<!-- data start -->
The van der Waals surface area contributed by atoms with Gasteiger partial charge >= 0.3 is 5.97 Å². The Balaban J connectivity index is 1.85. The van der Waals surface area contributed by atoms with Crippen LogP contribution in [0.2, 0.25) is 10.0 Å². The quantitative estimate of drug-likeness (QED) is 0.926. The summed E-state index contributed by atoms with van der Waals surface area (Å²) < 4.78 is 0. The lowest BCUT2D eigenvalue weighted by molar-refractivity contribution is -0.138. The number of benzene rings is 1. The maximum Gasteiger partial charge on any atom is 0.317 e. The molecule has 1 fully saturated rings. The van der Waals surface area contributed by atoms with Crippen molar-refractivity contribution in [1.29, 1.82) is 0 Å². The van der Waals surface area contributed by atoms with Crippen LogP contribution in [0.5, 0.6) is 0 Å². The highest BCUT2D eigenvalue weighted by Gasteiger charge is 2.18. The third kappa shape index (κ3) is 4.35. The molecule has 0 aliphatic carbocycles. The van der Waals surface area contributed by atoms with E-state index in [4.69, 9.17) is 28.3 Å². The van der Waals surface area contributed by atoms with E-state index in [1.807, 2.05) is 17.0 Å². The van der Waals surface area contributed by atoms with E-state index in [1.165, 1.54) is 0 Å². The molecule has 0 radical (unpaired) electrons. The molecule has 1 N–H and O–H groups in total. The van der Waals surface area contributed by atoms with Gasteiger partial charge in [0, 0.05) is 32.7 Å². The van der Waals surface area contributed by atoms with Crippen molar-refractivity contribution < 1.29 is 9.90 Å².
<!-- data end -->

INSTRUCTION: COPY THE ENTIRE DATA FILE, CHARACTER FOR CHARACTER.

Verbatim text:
The van der Waals surface area contributed by atoms with Gasteiger partial charge >= 0.3 is 5.97 Å². The Balaban J connectivity index is 1.85. The van der Waals surface area contributed by atoms with Crippen LogP contribution in [0.2, 0.25) is 10.0 Å². The quantitative estimate of drug-likeness (QED) is 0.926. The summed E-state index contributed by atoms with van der Waals surface area (Å²) < 4.78 is 0. The lowest BCUT2D eigenvalue weighted by molar-refractivity contribution is -0.138. The number of benzene rings is 1. The maximum Gasteiger partial charge on any atom is 0.317 e. The molecule has 1 fully saturated rings. The van der Waals surface area contributed by atoms with Crippen molar-refractivity contribution in [1.29, 1.82) is 0 Å². The van der Waals surface area contributed by atoms with Crippen LogP contribution in [0.5, 0.6) is 0 Å². The highest BCUT2D eigenvalue weighted by Gasteiger charge is 2.18. The third kappa shape index (κ3) is 4.35. The molecule has 0 aliphatic carbocycles. The van der Waals surface area contributed by atoms with E-state index in [4.69, 9.17) is 28.3 Å². The van der Waals surface area contributed by atoms with E-state index in [1.807, 2.05) is 17.0 Å². The van der Waals surface area contributed by atoms with E-state index in [1.165, 1.54) is 0 Å². The molecule has 0 radical (unpaired) electrons. The molecule has 1 N–H and O–H groups in total. The van der Waals surface area contributed by atoms with Gasteiger partial charge in [0, 0.05) is 32.7 Å². The van der Waals surface area contributed by atoms with Crippen molar-refractivity contribution < 1.29 is 9.90 Å².